Besides the Swiss, there are some provinces of Germany which follow this custom. It signifies not to these good Christians whether they are paid to kill English, French, or Dutch, or to be killed by them. You see them say their prayers, and go to the carnage like laborers to their workshop. As to myself, I confess I would rather observe those who go into Pennsylvania, to cultivate the land with the simple and equitable Quakers, and form colonies in the retreat of peace and industry. There is no great skill in killing and being killed for six sous per day, but there is much in causing the republic of Dunkers to flourish—these new Therapeutæ on the frontier of a country the most savage.
Artaxerxes regarded the Greeks only as accomplices in the revolt of his brother, and indeed they were nothing else. He betrayed himself to be betrayed by them, and he betrayed them, as Xenophon pretends; for after one of his captains had sworn in his name to allow them a free retreat, and to furnish them with food, after Clearchus and five other commanders of the Greeks were put into his hands, to regulate the march, he caused their heads to be cut off, and slew all the Greeks who accompanied them in this interview, if we may trust Xenophon’s account.
This royal act shows us that Machiavellism is not new; but is it true that Artaxerxes promised not to make an example of the chief mercenaries who sold themselves to his brother? Was it not permitted him to punish those whom he thought so guilty? It is here that the famous retreat of the ten thousand commences. If I comprehend nothing of the battle, I understand no more of the retreat.
The emperor, before he cut off the heads of six Greek generals and their suite, had sworn to allow the little army, reduced to ten thousand men, to return to Greece. The battle was fought on the road to the Euphrates; he must therefore have caused the Greeks to return by Western Mesopotamia, Syria, Asia Minor, and Ionia. Not at all; they were made to pass by the East; they were obliged to traverse the Tigris in boats which were furnished to them; they returned afterwards by the Armenian roads, while their commanders were punished. If any person comprehends this march, in which they turn their backs on Greece, they will oblige me much by explaining it to me.
One of two things: either the Greeks chose their route themselves—and in this case they neither knew where they went, or what they wished—or Artaxerxes made them march against their will—which is much more probable—and in this case, why did he not exterminate them?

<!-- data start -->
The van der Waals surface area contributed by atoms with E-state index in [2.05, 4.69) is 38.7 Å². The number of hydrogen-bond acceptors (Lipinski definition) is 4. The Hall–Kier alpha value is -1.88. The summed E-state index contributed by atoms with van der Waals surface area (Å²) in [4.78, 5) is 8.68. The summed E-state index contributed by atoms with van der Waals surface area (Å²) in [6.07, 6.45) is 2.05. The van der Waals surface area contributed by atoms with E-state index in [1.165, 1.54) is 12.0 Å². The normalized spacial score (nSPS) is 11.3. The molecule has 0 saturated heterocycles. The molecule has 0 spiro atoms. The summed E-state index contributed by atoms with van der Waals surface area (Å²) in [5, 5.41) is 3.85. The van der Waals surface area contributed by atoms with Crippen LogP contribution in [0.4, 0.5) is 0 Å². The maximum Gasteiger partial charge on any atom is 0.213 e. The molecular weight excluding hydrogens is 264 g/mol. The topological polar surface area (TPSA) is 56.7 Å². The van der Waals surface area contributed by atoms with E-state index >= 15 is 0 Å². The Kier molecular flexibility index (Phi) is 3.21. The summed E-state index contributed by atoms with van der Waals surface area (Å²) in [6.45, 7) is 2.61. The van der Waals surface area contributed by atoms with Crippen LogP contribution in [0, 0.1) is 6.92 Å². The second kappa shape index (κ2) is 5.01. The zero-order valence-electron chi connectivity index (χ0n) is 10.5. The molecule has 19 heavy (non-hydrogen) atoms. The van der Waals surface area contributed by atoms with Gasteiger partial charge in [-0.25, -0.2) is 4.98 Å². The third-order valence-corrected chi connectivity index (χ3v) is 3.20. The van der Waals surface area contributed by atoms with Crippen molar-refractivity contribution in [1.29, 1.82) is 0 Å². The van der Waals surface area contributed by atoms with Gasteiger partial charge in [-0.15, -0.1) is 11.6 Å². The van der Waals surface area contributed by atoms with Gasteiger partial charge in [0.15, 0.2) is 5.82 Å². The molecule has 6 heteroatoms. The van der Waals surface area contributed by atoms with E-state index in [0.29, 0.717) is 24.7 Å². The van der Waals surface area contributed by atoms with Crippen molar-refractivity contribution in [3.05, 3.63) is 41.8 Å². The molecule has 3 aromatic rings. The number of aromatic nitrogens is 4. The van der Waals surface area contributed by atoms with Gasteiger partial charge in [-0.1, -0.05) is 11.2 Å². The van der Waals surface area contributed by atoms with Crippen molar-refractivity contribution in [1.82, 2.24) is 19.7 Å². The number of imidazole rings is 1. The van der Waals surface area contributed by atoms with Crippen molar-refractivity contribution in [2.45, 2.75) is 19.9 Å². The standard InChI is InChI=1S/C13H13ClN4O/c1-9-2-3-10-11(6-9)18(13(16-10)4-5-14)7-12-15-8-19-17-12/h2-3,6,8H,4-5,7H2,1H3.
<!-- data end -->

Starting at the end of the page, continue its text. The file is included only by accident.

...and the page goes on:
We may extricate ourselves from these difficulties, by supposing that the Persian emperor only half revenged himself; that he contented himself with punishing the principal mercenary chiefs who sold the Greek troops to Cyrus; that having made a treaty with the fugitive troops, he would not descend to the meanness of violating it; that being sure that a third of these wandering Greeks would perish on the road, he abandoned them to their fate. I see no other manner of enlightening the mind of the reader on the obscurities of this march.
We are astonished at the retreat of the ten thousand; but we should be much more so, if Artaxerxes, a conqueror, at the head of a hundred thousand men—at least it is said so—had allowed ten thousand fugitives to travel in the north of his vast states, whom he could crush in every village, every bridge, every defile, or whom he could have made perish with hunger and misery.
However, they were furnished, as we have seen, with twenty-seven great boats, to enable them to pass the Tigris, as if they were conducted to the Indies. Thence they were escorted towards the North for several days, into the desert in which Bagdad is now situated. They further passed the river Zabata, and it was there that the emperor sent his orders to punish the chiefs. It is clear that they could have exterminated the army as easily as they inflicted punishment on the generals. It is therefore very likely that they did not choose to do so. We should, therefore, rather regard the Greek wanderers in these savage countries as wayward travellers, whom the bounty of the emperor allowed to finish their journey as they could.